Soon after my first post on Randy Sandke’s book Where the Dark and the Light Folks Meet, Ethan Iverson posted a far more detailed two-part critique (here and here) at Do the Math. As always with Ethan, it’s a must-read. He’s also announced that he’ll be publishing a guest post by Sandke in reply.
At the risk of spending too much time on this, I want to note another instance of misleading quotation from Sandke, because it’s indicative of his bias throughout. Once again the subject is Bix Beiderbecke, on page 101:
Beiderbecke’s reputation has indeed suffered during the current era of political correctness. Stanley Crouch feels that “Bix is not worthy of inclusion in the pantheon.” Ben Ratliff, jazz critic for the New York Times, stated that Beiderbecke “could swing a bit,” but “there is little funk in Bix’s style.” Also in the New York Times, Rob Gibson, then the director of Jazz at Lincoln Center, wrote: “The great white historians can’t understand why Bix Beiderbecke and Benny Goodman aren’t in there [JALC concert programs]. My point is, what did they write?”
The Crouch quote is footnoted “Conversation between Stanley Crouch and the author, 1994,” so we can only take Sandke’s word for it. The Ratliff quotes are from Jazz: A Critic’s Guide to the 100 Most Important Recordings (2002) — and the book title already makes clear that Ratliff seeks to include Beiderbecke in the pantheon, not banish him as Sandke implies.
Here is a fuller look at the Ratliff passage:
Why was Beiderbecke so much more important [than Frank Trumbauer]? Because the 1920s were an age for trumpets, not saxophones; because he was a multi-instrumental (piano as well as cornet) talent; because he could swing a bit, whereas Trumbauer’s notes didn’t have that rhythmic orientation….
And toward the end of the next paragraph, after Ratliff has praised Bix’s “pure, consistent beauty”:
There is little funk in Bix’s style (listen to his long solo in “I’m Coming, Virginia” and imagine how differently, with how much more vigor, Armstrong would have phrased it), but there is a coherent lyricism.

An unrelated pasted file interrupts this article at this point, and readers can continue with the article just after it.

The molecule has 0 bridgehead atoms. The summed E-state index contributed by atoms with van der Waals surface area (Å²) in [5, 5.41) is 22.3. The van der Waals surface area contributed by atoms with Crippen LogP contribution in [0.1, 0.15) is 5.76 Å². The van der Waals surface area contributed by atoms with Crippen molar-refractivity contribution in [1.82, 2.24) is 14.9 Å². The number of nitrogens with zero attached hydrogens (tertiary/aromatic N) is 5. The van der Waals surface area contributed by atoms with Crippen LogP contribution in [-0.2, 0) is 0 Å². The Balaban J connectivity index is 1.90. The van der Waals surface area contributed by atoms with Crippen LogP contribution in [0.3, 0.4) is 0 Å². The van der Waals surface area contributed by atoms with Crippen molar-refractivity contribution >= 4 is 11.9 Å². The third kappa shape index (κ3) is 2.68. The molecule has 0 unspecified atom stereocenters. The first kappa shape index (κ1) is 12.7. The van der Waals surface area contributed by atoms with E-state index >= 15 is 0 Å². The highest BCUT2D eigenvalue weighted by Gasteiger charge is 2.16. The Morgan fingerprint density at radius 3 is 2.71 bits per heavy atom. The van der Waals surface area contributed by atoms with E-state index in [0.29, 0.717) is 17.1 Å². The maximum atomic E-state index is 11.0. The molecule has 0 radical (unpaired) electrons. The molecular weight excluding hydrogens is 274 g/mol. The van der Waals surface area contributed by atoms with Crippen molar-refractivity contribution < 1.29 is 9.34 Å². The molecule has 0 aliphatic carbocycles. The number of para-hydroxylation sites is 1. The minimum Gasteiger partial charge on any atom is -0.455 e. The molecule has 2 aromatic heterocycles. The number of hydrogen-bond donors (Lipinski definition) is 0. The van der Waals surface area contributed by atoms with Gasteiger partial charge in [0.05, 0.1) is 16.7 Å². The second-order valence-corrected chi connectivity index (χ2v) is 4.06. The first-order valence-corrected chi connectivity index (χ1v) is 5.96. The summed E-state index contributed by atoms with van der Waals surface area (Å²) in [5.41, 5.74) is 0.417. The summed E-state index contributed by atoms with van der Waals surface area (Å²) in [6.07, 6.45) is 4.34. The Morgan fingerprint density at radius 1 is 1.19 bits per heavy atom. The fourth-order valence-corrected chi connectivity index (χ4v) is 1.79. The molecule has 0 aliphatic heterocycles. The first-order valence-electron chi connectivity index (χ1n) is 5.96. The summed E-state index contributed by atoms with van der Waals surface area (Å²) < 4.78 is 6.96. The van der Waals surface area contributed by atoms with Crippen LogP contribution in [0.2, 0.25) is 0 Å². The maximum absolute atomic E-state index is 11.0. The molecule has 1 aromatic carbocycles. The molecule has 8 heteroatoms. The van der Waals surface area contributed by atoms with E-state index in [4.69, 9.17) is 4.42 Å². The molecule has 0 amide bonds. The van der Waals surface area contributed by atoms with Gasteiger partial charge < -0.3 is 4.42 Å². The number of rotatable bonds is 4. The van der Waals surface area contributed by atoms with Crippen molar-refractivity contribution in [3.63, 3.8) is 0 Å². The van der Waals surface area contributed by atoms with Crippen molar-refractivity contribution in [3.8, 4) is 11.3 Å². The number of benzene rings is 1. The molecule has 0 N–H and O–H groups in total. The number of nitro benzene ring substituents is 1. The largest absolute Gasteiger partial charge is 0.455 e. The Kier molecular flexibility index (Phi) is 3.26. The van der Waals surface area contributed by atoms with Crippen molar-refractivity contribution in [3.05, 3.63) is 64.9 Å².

Some points to argue with, perhaps. But is this evidence of “political correctness,” of Ratliff’s desire to write Bix out of the canon? The charge is utterly without foundation. What’s more, “little funk in Bix’s style” is meant solely as a contrast with Armstrong, and one that many would agree is well-founded.
Earlier in his Beiderbecke section, Ratliff gives examples of black musicians (Benny Carter, Rex Stewart, Johnny Hodges, others) who unashamedly claimed white musicians — specifically Bix and Trumbauer — as influences. Then Ratliff observes:
In fact, Trumbauer was actually part Indian. But that’s the least of the issue’s complexities. Jazz is primarily a black American music. Yet all jazz musicians, especially in the early days, were hungry to use anything at their disposal. [...] Black and white were not always in conflict in America at the time — and especially not in jazz….
Whoa, hold on. “Black and white were not always in conflict” — this is one of the main arguments of Sandke’s book. Yet here we have Ben Ratliff, chided by Sandke as just another politically correct, ideology-driven jazz critic, making precisely Sandke’s point — the very point that critics supposedly go out of their way to obscure. Better, Ratliff says this in the very section of his book from which Sandke is quoting. Of course, Sandke doesn’t quote that part.
As for Rob Gibson’s comment, no, he didn’t write it in The New York Times — as Sandke’s footnote makes clear, he was quoted in the Times by Theodore Rosengarten back in 1997:
“The great white historians of jazz can’t understand why Bix Beiderbecke and Benny Goodman can’t be in there,” [Gibson] said. “My point is, what did they write? Bix Beiderbecke was great, but he wasn’t greater than Louis Armstrong. Benny Goodman was a great clarinetist, and if he was alive he would be playing clarinet in our orchestra. The fact is, he didn’t write any music….”
Beiderbecke did write music, and it was sloppy of Gibson to omit that fact. However, this quote occurs right below Rosengarten’s claim “that commissions to write new works have not gone to whites since [Jazz at Lincoln Center] began in 1987.” Note the correction appended at the bottom, stating that Rosengarten “referred incorrectly to commissions by the Jazz at Lincoln Center program since its beginning in 1987. Eight works — not none — have been commissioned from white musicians.” Oops. So Gibson’s quote might have been sloppy, but Rosengarten’s framing of the quote was even sloppier. Once again, you wouldn’t know any of this from Sandke’s account.